Robert J. Harris, emeritus professor of law, was known for his energy and enthusiasm working at the Law School and with the city of Ann Arbor.
Harris, a full-time member of the Law School faculty from 1959-74 and an adjunct professor for many years, died July 9. He was 74.
Colleagues describe Harris, who also served as Ann Arbor mayor from 1969-73, as caring and civic-minded. "He spent a lot of time talking to me about current events, such as fair housing and racial integration," says Rick Hills, a law professor who knew Harris for 12 years. "I thought he had more energy than some of my colleagues. I was impressed with him."
Harris's tenure as mayor came during turbulent times. Faced with protests against the Vietnam War, he worked with activists and University and city officials to keep the demonstrations peaceful and the city safe.
Ted Stanton, emeritus professor of law, taught the same course on first-year contracts when he arrived at the Law School in 1965. Harris gave Stanton course outlines and offered him teaching tips, such as "don't hesitate to confess ignorance if you don't know the answer. Be honest with the students."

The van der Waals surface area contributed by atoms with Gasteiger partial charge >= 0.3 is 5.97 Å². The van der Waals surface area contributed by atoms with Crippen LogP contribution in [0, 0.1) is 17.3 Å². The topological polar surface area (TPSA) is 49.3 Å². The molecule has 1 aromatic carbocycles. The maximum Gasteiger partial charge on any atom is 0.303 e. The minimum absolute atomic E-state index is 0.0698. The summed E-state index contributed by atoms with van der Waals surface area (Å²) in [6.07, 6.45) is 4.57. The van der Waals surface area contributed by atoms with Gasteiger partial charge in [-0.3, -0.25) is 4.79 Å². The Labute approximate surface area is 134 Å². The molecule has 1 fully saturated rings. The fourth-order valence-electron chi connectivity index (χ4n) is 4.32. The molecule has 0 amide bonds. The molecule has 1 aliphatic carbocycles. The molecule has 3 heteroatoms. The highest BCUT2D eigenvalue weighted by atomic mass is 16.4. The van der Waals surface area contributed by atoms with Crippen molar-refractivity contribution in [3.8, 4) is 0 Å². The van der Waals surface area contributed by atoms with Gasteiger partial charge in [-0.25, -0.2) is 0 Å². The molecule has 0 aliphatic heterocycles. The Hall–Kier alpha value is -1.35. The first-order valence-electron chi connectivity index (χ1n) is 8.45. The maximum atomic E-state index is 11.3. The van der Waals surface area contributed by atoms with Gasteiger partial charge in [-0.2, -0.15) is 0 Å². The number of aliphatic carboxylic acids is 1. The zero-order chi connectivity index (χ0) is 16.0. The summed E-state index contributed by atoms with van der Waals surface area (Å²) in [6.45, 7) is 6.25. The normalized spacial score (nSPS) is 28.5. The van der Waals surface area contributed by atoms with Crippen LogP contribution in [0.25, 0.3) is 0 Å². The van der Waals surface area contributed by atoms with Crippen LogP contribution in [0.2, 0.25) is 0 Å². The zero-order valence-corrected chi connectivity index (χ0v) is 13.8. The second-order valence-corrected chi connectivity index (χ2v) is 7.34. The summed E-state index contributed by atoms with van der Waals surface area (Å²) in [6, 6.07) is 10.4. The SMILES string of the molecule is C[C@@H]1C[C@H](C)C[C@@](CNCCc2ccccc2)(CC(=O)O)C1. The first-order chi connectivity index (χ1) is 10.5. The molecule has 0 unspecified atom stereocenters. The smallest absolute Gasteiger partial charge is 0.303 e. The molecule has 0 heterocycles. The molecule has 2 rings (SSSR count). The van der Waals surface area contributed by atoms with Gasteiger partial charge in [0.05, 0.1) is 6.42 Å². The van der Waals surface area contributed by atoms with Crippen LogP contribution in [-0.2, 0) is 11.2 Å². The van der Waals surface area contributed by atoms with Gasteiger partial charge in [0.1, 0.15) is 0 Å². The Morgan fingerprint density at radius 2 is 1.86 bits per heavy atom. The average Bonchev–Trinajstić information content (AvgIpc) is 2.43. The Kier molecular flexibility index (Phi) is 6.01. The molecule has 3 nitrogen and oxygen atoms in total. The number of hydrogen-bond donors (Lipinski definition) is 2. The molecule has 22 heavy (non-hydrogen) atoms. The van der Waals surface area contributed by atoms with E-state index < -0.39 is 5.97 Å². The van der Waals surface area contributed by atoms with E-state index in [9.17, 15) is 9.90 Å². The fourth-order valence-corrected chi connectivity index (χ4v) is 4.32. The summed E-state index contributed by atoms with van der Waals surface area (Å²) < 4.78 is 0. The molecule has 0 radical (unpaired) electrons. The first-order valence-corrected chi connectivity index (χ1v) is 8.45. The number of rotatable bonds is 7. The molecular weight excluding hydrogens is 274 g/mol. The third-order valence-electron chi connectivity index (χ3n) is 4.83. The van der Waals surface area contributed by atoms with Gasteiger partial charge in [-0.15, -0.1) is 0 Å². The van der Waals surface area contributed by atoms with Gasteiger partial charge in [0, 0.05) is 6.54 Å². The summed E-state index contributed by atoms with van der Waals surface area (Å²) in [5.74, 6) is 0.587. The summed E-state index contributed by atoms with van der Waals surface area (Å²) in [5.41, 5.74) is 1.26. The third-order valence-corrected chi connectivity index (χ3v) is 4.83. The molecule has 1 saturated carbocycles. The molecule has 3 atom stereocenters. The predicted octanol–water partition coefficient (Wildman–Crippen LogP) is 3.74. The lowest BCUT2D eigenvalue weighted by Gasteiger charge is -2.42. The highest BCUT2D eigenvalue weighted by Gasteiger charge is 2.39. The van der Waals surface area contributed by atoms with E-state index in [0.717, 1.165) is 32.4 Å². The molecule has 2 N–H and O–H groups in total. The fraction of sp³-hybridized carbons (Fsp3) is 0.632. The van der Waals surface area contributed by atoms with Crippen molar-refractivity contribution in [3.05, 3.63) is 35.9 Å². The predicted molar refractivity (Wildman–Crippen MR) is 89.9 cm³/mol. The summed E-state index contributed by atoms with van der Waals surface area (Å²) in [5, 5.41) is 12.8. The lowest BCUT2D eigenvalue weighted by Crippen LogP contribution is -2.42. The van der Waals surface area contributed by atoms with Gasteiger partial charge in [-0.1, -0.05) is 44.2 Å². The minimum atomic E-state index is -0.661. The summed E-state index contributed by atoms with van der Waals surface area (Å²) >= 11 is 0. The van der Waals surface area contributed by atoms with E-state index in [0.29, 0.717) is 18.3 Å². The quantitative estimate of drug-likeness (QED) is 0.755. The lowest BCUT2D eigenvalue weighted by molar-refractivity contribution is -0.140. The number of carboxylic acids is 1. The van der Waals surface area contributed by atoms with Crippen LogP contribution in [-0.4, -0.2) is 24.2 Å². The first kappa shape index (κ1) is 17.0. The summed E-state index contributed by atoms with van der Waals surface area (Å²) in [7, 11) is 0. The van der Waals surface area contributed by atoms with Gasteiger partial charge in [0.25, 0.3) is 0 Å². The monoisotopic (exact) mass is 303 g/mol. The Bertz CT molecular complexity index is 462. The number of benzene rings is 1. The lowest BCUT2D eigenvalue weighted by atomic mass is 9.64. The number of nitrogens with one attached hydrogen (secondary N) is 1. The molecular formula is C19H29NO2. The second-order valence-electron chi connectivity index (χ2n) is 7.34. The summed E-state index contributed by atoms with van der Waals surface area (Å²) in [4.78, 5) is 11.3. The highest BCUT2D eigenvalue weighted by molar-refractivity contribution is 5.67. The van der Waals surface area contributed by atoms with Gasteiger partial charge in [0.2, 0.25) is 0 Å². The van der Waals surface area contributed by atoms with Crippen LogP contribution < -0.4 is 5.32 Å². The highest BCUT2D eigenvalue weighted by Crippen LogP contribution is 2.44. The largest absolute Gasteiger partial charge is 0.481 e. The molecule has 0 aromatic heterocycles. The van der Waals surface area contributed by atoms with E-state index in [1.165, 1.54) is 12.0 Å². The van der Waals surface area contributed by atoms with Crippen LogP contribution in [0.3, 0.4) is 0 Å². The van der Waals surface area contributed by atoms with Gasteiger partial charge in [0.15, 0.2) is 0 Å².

"He emphasized not the substance of the material, but organizing it so it comes across clearly and with flair," Stanton says.
Harris was born Oct. 5, 1930, in Boston. He graduated Phi Beta Kappa from Wesleyan University and was a Rhodes Scholar. At Yale Law School, he was a member of the Law Review and the Order of the Coif, an honorary scholastic society. He served in the Army for two years during the Korean War, and moved in 1959 to Ann Arbor where he served as an attorney, in addition to his service as a law professor and mayor.
Harris served on many community boards and was a founding member of Friends of Legal Aid, which provides support to Legal Services of South Central Michigan. He also did extensive pro bono work for indigent individuals and for numerous groups, including Ozone House, Perry Nursery School and S.O.S. Community Services.
In his retirement, Harris tutored children in reading and volunteered for Food Gatherers. He also had a passion for model airplanes and jazz.
Survivors include his wife of 52 years, Mimi; children David of Ann Arbor; Liz (Lorn Gingrich) of Albany, N.Y.; and Kate (Peter Bullard) of Chelsea, Mich.; three grandchildren, Devon, Rachel and Sophia; brothers-in-law Dick Porter of Upper Jay, N.Y.; Herb Rueben of White Plains, N.Y.; and Sam Rosenfeld of Washington, D.C.; seven nephews, two nieces and his sisters-in-law.